The Real Price of Freedom: Tolerance
Being human is hard.
Who am I so wise in the ways of science to come up with that brilliant conclusion? I’m nobody, really. Just someone who attempts to make a living out of observing the human condition as we hurtle through space atop an unremarkable (or remarkable, depending on your point of view) ball of rock with a bit of water and oxygen tossed in, just to break up the monotony. I am recorder and participant, examiner and subject.
“All right,” You may say, feeling somewhat frustrated by my obfuscating answer to the first question. What drove me to my pithy opening statement?
Now you’re miffed because this answer was too direct and implied an unsatisfying circular logic. Or, you smiled and maybe even chuckled to yourself.
And that is precisely my point. We all belong to a single species, yet at times we feel as different from each other as amoebas and elephants. We are complicated creatures who often find it difficult to understand our own reactions to things, let alone someone else’s. Two people can read an article or look at a picture and feel entirely different things. For instance, humor and cleverness on one hand, and hatred and violence on the other.
The attack in France recently showed us these opposing reactions. It’s easy to label the perpetrators of death as monsters, yet while their actions were certainly monstrous, labels won’t escape the harsh reality that they were also human. Emotions we’ve all felt — disgust, rage, persecution, fear, hopelessness — led to humans perpetrating violence on other humans. This isn’t something new either. Humans have waged war on each other throughout history for these very same reasons. Does that make us all monsters?
Some would argue it does. Others would say only those who perform the acts are monsters. Those we might call monsters claim they acted out of courage and self-preservation — noble attributes in most estimations.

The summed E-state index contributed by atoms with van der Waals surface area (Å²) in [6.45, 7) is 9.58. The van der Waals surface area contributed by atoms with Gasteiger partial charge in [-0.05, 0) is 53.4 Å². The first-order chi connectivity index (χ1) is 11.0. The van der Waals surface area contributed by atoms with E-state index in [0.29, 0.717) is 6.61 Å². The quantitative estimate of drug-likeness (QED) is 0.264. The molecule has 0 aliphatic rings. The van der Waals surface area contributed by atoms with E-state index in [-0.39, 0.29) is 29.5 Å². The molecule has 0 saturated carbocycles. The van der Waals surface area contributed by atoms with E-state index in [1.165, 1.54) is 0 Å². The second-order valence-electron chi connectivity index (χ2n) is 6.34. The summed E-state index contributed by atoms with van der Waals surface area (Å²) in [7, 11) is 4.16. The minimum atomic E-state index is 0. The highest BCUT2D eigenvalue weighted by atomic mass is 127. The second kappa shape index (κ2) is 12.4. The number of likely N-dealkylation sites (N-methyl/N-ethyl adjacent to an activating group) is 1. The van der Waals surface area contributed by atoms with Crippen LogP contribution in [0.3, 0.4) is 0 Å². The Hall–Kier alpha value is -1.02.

“Ridiculous!” You say. “There’s nothing noble about the attack on Charlie Hebdo.” I would agree, yet there are many people in the world who would not. They are just as human as any of the rest of us.
Let’s look back at recent American history, to the abortion clinic bombings of the 1980s. People with Christian ideologies committed arson and murder, all the while in the firm belief they were doing the right thing. Were they any different than the Muslims who killed the people working at Charlie Hebdo? “Those were thirty years ago,” You may argue. “We’ve learned from our mistakes.” Unfortunately, violent attacks against these clinics have continued to happen, even as recently as 2012 and 2013 in Florida, Wisconsin, and Indiana. Dr. George Tiller was murdered in 2009 in Kansas.
We all hold different beliefs. We all feel right in our beliefs. It’s part of the definition of a belief. Where we run into trouble is extending that feeling of “right” to “righteousness” — the loss of tolerance for anything which conflicts with our beliefs. Freedom gives us the ability to feel and believe anything we want to. Freedom also means we must accept and tolerate those who hold beliefs contrary to our own, because, they too have the ability to feel and believe anything they want to.
Acting with violence toward someone else who holds different beliefs than you do is never acceptable. Neither is bullying them or suppressing their views or their ability to be heard. To live in a truly free society, we must all pay the price of tolerance and simply agree to disagree.